In the autumn of 1944 Inge and Karl decide to remain in their hometown even as a swarm of refugees treks through from farther east, telling of atrocities and plunder. When the Soviet army marches through their town, the family villa is sacked. As with other women in the town, Inge is repeatedly raped by rampaging soldiers. A lifelong swimmer, she makes her way to a nearby lake to wash away the traces of violation. Like a water turtle she plunges deep beneath the surface of the water. When she comes up for air a sniper's bullet strikes her forehead.

Now alone and bereft, Karl sets out from what remains of the villa on a cold February night in 1945, warmly dressed in fur but without luggage. He walks to the train station and joins the throng of waiting travelers, but no trains rumble through. As the temperature drops well below freezing, a mother carrying a child begs him for his coat. Karl hands it to her. When a crippled man hobbles up and points at his boots, Karl takes them off. Finally, with nothing on except his shirt and trousers, he slumps against a barren tree and sinks to the frozen ground. When a servant from the old days happens upon him and tries to drag him to safety, he realizes that Karl has died of the cold. In his hand he clutches a note: To my beloved son, Henrik. Live!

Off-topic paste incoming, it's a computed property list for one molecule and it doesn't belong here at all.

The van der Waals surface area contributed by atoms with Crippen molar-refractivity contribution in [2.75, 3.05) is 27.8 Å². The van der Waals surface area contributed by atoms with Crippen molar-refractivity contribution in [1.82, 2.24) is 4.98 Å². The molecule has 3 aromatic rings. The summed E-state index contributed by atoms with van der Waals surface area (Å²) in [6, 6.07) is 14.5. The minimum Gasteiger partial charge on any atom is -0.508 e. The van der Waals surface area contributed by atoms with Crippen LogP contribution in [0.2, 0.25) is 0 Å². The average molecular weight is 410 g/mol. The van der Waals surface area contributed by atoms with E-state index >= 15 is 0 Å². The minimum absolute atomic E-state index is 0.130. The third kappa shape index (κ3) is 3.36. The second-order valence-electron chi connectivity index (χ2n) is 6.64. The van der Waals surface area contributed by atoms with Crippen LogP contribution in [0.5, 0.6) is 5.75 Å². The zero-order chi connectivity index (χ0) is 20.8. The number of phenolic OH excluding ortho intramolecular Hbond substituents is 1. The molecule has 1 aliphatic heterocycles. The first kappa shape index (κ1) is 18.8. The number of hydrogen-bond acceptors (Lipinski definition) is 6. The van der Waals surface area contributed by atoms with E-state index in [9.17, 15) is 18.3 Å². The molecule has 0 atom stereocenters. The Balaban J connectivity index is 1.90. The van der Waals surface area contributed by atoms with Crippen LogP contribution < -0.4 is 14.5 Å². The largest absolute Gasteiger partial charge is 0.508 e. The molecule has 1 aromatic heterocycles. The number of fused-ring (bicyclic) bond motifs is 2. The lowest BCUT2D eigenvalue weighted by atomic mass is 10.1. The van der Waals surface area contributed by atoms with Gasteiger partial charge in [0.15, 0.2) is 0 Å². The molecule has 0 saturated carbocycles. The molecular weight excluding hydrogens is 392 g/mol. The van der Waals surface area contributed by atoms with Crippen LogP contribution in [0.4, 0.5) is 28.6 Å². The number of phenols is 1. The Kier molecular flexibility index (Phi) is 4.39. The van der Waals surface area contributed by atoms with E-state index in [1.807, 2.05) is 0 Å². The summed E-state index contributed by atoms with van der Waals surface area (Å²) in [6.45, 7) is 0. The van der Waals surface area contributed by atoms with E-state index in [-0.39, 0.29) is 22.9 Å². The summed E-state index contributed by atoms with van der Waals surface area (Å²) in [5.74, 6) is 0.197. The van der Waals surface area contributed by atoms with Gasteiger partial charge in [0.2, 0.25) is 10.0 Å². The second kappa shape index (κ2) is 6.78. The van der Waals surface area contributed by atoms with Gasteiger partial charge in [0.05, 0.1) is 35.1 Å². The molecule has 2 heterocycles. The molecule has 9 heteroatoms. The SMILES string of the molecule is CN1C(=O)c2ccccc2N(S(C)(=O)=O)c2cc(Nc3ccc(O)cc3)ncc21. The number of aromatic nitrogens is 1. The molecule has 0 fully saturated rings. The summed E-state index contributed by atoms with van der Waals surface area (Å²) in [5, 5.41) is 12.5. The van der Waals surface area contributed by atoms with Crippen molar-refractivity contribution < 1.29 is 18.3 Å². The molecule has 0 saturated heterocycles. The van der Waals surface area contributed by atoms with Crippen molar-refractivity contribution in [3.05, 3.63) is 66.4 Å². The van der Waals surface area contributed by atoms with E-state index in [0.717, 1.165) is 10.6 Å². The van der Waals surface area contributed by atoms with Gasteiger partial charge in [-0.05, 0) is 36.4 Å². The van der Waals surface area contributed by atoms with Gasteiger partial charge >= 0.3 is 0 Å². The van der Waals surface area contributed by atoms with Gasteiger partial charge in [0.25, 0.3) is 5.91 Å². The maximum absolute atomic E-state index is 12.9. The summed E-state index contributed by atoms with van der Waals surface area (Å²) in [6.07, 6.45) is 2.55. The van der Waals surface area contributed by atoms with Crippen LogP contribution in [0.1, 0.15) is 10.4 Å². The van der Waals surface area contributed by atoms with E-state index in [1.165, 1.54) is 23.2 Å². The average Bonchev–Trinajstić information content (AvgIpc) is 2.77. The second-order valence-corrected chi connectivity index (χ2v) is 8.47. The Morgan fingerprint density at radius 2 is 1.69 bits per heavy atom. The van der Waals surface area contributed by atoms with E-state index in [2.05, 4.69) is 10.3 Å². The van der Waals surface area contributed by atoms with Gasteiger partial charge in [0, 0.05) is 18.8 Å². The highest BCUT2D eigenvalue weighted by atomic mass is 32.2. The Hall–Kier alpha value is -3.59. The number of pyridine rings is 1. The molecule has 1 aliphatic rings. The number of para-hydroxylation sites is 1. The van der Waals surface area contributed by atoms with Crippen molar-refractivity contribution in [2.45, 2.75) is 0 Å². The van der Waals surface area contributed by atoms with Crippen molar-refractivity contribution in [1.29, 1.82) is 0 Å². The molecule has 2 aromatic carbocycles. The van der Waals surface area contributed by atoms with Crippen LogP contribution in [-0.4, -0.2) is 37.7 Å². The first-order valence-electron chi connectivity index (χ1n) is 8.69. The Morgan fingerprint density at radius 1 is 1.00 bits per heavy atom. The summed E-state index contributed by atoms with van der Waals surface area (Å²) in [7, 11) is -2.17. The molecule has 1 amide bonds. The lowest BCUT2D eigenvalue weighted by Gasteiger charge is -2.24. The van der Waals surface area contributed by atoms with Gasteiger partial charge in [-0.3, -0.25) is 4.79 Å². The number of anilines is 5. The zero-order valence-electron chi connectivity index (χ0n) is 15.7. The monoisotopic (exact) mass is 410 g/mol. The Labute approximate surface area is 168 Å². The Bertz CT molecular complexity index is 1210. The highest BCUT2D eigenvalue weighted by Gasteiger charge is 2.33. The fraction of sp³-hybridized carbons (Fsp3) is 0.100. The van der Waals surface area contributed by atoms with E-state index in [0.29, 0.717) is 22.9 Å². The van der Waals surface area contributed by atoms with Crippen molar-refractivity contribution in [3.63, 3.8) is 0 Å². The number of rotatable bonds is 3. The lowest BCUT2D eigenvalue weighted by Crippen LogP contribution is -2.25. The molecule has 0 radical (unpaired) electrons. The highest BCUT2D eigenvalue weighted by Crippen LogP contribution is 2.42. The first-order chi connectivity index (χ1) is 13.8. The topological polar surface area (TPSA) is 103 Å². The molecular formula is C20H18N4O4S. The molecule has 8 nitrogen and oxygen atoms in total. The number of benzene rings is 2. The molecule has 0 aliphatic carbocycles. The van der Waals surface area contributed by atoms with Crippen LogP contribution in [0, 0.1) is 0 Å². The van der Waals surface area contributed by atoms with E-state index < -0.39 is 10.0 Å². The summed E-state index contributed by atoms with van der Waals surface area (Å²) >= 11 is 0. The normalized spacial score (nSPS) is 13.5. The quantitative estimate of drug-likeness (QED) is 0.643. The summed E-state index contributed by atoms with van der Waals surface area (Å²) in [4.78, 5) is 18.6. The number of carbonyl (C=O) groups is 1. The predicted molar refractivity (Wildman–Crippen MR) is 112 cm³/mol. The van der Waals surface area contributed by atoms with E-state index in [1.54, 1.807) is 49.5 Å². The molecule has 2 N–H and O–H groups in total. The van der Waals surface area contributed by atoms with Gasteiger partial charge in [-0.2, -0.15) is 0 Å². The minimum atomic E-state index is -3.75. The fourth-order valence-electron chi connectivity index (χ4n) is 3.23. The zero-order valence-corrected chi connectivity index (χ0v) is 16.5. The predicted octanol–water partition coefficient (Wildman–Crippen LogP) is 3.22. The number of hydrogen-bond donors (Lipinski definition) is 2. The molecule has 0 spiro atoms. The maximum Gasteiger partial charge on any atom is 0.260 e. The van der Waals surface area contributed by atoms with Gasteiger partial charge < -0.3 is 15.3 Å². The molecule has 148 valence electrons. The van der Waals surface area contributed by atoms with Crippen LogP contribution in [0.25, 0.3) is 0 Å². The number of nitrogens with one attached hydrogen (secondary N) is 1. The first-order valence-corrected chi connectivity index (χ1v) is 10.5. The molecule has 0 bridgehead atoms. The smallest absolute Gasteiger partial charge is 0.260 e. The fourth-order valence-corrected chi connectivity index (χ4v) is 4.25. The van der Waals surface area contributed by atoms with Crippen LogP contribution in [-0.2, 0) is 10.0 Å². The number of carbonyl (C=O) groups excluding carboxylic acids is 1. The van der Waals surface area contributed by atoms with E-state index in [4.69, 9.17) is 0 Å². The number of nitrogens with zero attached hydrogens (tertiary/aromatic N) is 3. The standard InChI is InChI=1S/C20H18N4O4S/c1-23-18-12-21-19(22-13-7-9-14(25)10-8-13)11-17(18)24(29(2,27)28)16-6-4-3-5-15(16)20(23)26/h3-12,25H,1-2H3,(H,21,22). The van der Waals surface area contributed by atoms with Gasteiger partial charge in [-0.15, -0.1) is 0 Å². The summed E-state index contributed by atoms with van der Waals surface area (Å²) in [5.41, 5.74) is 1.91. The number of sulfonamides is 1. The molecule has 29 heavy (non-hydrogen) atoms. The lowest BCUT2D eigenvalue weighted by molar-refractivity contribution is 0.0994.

- ~ -